While looking up into a tree, it’s nice to imagine that squirrels or birds call it their home, but where do animals truly nest? Individuals from Washington, Oregon, and even northern California have reported northern spotted owl (NSO) nest sightings in old-growth forests. A study about northern spotted owls shed some light on these mysterious creatures. The northern spotted owl is listened as threatened in the U.S, which means that it is likely to become an endangered species soon. Because NSOs live in late-successional forests, their habitat loss has caused their population to decline. 

In a study by Randall Wilk, Damon Lesmeister, and Eric Forsman, they tagged NSOs in various locations across Washington and Oregon. The researchers collected and analyzed data to determine which trees are more popular for nesting. Of about 1700 nest trees, they found that approximately 60% of nests are in broken tops of hollow trees, 30% in hollow trees that were accessed by holes in the side of a trunk, 22% in external platforms constructed by wildlife. Most of the owl nests, almost 90%, were found in Pseudotsuga menziesii (Douglas fir). The next most populated were Thuja plicata (western red cedar), and Tsuga heterophylla (western hemlock). In the Olympia Peninsula, dead tree nests were the most common. Overall, large dead trees are important for nesting sites.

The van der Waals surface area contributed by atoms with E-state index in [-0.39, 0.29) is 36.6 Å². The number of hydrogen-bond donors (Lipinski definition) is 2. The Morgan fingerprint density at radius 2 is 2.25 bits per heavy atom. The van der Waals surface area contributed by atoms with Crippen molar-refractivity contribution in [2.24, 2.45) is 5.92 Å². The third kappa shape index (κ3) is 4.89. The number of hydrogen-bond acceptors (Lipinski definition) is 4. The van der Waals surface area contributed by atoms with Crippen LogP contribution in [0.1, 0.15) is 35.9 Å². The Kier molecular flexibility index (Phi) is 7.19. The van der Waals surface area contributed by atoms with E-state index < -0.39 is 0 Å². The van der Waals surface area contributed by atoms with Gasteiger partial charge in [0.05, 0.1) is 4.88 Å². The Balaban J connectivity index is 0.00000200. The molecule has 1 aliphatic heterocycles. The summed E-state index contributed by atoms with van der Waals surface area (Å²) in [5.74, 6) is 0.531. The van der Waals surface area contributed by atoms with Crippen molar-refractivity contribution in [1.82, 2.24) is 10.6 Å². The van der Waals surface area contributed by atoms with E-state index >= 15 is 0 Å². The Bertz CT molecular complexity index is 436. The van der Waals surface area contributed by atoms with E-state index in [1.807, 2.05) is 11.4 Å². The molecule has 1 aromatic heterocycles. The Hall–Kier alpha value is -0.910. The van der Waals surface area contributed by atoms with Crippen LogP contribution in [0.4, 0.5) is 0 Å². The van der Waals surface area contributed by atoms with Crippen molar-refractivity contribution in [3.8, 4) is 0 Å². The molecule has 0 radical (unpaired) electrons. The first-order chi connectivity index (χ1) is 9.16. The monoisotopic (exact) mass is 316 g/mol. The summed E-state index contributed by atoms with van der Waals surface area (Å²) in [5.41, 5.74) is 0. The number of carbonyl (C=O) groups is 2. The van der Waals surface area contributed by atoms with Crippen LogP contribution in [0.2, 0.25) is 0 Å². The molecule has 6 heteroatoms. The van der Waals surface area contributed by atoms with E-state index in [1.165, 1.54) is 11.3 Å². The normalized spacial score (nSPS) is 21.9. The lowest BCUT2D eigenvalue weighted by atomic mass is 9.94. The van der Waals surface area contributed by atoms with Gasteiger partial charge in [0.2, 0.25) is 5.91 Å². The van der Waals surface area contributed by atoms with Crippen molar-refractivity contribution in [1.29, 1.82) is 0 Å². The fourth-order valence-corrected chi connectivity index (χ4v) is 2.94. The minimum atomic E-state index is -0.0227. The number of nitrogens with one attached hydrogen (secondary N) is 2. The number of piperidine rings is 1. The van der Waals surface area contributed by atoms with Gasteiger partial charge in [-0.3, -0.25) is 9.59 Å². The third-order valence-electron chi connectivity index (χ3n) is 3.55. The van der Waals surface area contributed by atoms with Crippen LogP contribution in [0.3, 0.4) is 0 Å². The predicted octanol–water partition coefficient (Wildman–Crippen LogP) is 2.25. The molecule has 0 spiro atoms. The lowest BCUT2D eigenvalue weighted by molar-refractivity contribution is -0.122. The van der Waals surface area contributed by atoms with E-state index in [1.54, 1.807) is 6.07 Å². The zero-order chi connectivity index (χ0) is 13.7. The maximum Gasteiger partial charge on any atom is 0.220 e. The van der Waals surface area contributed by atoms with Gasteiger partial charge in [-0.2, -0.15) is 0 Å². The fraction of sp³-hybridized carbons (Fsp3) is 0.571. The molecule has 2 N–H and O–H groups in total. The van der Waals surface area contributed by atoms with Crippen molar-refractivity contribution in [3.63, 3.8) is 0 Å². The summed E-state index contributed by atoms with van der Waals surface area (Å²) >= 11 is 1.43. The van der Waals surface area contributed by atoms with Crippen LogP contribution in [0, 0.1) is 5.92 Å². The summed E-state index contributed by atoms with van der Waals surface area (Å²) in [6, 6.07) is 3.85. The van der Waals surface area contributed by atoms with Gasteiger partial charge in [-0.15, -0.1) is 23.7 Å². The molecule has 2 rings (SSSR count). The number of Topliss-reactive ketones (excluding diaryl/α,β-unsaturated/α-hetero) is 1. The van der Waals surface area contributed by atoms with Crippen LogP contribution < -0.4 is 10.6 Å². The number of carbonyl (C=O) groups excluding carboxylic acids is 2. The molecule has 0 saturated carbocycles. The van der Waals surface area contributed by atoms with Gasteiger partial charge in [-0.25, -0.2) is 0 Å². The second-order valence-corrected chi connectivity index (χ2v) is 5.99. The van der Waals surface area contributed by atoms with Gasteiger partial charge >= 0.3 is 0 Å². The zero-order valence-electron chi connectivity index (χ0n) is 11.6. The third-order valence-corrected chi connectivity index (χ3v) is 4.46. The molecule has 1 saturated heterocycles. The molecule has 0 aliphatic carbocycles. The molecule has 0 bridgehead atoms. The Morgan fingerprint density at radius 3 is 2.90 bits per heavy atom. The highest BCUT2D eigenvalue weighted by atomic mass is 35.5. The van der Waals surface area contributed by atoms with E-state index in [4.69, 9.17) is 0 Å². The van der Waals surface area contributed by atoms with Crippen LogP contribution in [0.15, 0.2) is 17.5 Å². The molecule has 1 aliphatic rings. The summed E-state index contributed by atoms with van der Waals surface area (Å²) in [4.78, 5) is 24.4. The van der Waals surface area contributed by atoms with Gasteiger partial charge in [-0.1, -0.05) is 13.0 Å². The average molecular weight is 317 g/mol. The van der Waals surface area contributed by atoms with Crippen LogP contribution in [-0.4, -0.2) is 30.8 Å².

Even though it is tragic when a tree dies due to infection, many of the platform nests have dwarf mistletoe infections. These infections allow space for wildlife to roost, forage, and nest, but are less common in coastal mountain ranges. Although a dead tree may not be as exciting to look at as an alive one, they provide habitat for a long time after their death. Another factor of owl nests is precipitation. Top and side tree cavities were larger in areas where annual rainfall was highest. This study confirmed that northern spotted owls need large stable cavities or platforms to nest. Old-growth forests are found mainly on federal lands of National Parks because land managers do find it difficult to retain these forests amid climate change and increasing human population. But if you see a Douglas fir with intact or declining crowns in an old-growth forest, it is possible there is a northern spotted owl nest hiding in there!  

Nest trees of northern spotted owls

Summary by Gabi Esparza